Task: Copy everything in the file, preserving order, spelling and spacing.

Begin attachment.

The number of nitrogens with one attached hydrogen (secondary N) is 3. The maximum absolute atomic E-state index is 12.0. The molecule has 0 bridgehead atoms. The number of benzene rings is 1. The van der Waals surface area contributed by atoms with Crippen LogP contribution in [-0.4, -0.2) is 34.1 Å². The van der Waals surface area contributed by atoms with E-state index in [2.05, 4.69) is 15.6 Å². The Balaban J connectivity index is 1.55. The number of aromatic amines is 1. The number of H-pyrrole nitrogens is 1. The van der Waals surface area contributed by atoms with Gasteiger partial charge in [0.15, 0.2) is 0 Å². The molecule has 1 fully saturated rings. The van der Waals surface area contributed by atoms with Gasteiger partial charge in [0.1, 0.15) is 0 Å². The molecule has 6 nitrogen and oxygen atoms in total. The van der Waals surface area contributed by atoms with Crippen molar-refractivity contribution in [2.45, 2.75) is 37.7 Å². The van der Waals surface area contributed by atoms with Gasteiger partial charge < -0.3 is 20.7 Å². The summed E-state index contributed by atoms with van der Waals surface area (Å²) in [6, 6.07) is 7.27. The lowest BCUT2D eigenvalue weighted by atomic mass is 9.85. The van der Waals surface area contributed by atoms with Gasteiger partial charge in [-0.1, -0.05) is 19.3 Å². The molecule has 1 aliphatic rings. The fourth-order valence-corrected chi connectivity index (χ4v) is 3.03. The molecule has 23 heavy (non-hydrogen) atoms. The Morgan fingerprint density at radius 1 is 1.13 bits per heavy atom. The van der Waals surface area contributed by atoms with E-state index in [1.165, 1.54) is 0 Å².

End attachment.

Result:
The number of nitrogens with one attached hydrogen (secondary N) is 3. The maximum absolute atomic E-state index is 12.0. The molecule has 0 bridgehead atoms. The number of benzene rings is 1. The van der Waals surface area contributed by atoms with Crippen LogP contribution in [-0.4, -0.2) is 34.1 Å². The van der Waals surface area contributed by atoms with E-state index in [2.05, 4.69) is 15.6 Å². The Balaban J connectivity index is 1.55. The number of aromatic amines is 1. The number of H-pyrrole nitrogens is 1. The van der Waals surface area contributed by atoms with Gasteiger partial charge in [0.15, 0.2) is 0 Å². The molecule has 1 fully saturated rings. The van der Waals surface area contributed by atoms with Gasteiger partial charge in [0.1, 0.15) is 0 Å². The molecule has 6 nitrogen and oxygen atoms in total. The van der Waals surface area contributed by atoms with Crippen molar-refractivity contribution in [2.45, 2.75) is 37.7 Å². The van der Waals surface area contributed by atoms with Gasteiger partial charge < -0.3 is 20.7 Å². The summed E-state index contributed by atoms with van der Waals surface area (Å²) in [6, 6.07) is 7.27. The lowest BCUT2D eigenvalue weighted by atomic mass is 9.85. The van der Waals surface area contributed by atoms with Gasteiger partial charge in [-0.1, -0.05) is 19.3 Å². The molecule has 1 aliphatic rings. The fourth-order valence-corrected chi connectivity index (χ4v) is 3.03. The molecule has 23 heavy (non-hydrogen) atoms. The Morgan fingerprint density at radius 1 is 1.13 bits per heavy atom. The van der Waals surface area contributed by atoms with E-state index in [1.165, 1.54) is 0 Å².